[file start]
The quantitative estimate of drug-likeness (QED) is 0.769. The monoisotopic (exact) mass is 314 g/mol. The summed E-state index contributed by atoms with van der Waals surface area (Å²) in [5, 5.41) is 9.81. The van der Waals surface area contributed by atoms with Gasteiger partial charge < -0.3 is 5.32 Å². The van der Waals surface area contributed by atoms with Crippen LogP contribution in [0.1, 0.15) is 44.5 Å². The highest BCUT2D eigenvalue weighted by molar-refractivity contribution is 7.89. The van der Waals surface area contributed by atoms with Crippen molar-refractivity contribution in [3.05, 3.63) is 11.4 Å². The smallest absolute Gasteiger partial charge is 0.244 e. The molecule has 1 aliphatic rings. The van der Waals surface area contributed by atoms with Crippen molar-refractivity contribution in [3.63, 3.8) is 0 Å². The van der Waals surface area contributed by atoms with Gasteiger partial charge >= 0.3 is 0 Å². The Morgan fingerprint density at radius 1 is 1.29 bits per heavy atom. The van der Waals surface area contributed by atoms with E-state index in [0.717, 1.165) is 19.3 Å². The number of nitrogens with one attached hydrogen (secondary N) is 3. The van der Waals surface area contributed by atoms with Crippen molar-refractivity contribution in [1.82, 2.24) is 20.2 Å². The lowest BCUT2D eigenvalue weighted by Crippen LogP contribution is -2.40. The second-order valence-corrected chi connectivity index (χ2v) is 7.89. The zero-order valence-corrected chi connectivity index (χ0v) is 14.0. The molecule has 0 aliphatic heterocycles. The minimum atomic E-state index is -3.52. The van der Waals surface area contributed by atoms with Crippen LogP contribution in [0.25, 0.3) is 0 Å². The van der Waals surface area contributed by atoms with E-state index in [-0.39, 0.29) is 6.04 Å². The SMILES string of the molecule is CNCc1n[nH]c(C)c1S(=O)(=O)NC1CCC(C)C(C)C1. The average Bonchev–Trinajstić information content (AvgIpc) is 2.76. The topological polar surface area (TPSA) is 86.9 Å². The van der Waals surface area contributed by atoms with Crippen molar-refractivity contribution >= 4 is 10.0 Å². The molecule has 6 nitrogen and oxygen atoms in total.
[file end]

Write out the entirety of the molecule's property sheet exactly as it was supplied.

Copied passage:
The quantitative estimate of drug-likeness (QED) is 0.769. The monoisotopic (exact) mass is 314 g/mol. The summed E-state index contributed by atoms with van der Waals surface area (Å²) in [5, 5.41) is 9.81. The van der Waals surface area contributed by atoms with Gasteiger partial charge < -0.3 is 5.32 Å². The van der Waals surface area contributed by atoms with Crippen LogP contribution in [0.1, 0.15) is 44.5 Å². The highest BCUT2D eigenvalue weighted by molar-refractivity contribution is 7.89. The van der Waals surface area contributed by atoms with Crippen molar-refractivity contribution in [3.05, 3.63) is 11.4 Å². The smallest absolute Gasteiger partial charge is 0.244 e. The molecule has 1 aliphatic rings. The van der Waals surface area contributed by atoms with Crippen molar-refractivity contribution in [3.63, 3.8) is 0 Å². The van der Waals surface area contributed by atoms with Gasteiger partial charge >= 0.3 is 0 Å². The Morgan fingerprint density at radius 1 is 1.29 bits per heavy atom. The van der Waals surface area contributed by atoms with E-state index in [0.717, 1.165) is 19.3 Å². The number of nitrogens with one attached hydrogen (secondary N) is 3. The van der Waals surface area contributed by atoms with Crippen molar-refractivity contribution in [1.82, 2.24) is 20.2 Å². The lowest BCUT2D eigenvalue weighted by Crippen LogP contribution is -2.40. The second-order valence-corrected chi connectivity index (χ2v) is 7.89. The zero-order valence-corrected chi connectivity index (χ0v) is 14.0. The molecule has 0 aliphatic heterocycles. The minimum atomic E-state index is -3.52. The van der Waals surface area contributed by atoms with Crippen LogP contribution in [0.25, 0.3) is 0 Å². The van der Waals surface area contributed by atoms with E-state index in [-0.39, 0.29) is 6.04 Å². The SMILES string of the molecule is CNCc1n[nH]c(C)c1S(=O)(=O)NC1CCC(C)C(C)C1. The average Bonchev–Trinajstić information content (AvgIpc) is 2.76. The topological polar surface area (TPSA) is 86.9 Å². The van der Waals surface area contributed by atoms with Crippen molar-refractivity contribution >= 4 is 10.0 Å². The molecule has 6 nitrogen and oxygen atoms in total.